Shipps, please explain how elbows can block a turn (which happens primarily from the feet)?
If anything, a close elbow might block the upper body from rotating into the turn (which would be a good thing).
To your point above, it doesn't matter where the turn starts. It is about maintaining balance when skiing natural uneven terrain. If your elbows are in close to your body you can not maintain your balance and position over your skis as easily. Think of it this way, ballet dancers, tight rope walkers, tennis players all keep their arms wide to maintain an athletic stance and keep their balance. Same thing applies to skiing. If your elbows are in close, instead of held high, a skier is much more prone to dropping a hand out of their line of vision and rotating the upper body against the turn and up the hill to some degree ( when being bumped around).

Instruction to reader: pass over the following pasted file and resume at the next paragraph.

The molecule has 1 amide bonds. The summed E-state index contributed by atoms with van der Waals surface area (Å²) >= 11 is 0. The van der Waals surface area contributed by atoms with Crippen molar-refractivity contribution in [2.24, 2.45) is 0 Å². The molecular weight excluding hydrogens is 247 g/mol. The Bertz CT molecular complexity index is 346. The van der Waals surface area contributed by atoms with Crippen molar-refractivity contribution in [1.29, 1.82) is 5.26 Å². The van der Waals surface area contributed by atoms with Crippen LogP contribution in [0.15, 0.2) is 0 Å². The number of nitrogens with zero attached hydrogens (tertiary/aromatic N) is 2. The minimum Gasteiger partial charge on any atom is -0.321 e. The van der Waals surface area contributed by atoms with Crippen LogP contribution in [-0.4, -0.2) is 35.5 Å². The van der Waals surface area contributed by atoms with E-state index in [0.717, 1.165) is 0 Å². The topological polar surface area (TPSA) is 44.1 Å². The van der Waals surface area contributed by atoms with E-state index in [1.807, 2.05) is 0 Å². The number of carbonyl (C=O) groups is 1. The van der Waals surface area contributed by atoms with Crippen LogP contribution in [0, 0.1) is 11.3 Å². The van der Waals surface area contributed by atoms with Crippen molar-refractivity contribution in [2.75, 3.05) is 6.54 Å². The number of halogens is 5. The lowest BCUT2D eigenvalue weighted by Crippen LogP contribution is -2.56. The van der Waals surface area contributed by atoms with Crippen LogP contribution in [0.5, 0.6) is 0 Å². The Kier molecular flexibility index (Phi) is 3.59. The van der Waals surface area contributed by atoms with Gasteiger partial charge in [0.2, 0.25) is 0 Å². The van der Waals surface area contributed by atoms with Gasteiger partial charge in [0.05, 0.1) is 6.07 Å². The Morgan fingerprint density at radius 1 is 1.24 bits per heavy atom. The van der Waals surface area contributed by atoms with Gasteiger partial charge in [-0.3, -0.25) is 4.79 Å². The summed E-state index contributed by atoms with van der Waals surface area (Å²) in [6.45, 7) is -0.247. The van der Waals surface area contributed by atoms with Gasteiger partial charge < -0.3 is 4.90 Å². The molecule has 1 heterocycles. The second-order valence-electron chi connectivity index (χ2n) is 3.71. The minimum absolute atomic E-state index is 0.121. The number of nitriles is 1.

It may be better to say that arms held in close slow down the initiation of a corrective move that will help you maintain balance and fore/aft position. This means you are coming from a reactive position instead of a pro-active position when maintaining your balance on difficult terrain. This is because close-in elbows require that you move them out wide to maintain balance (reactive) before you can initiate corrective action (proactive if you don't have to move your arms). When moving at speed, a reactive move generally makes you arrive late at the corrective action, be it a turn, hop, jump, or whatever it may take to stay in balance, and flowing down the hill. Arriving late results in a loss of control for most skiers. I am just saying that keeping your arms wide, elbows high, and palms facing each other is one thing you can do to improve your skiing.
Remember, I am talking about skiing in challenging terrain. Cruddy natural moguls, natural moguls in general, tracked powder on steeps, general all-mountain skiing, etc.
For me, Turkey-on-a-tray is old school and hugging-a-large-beach-ball at chest level is new school.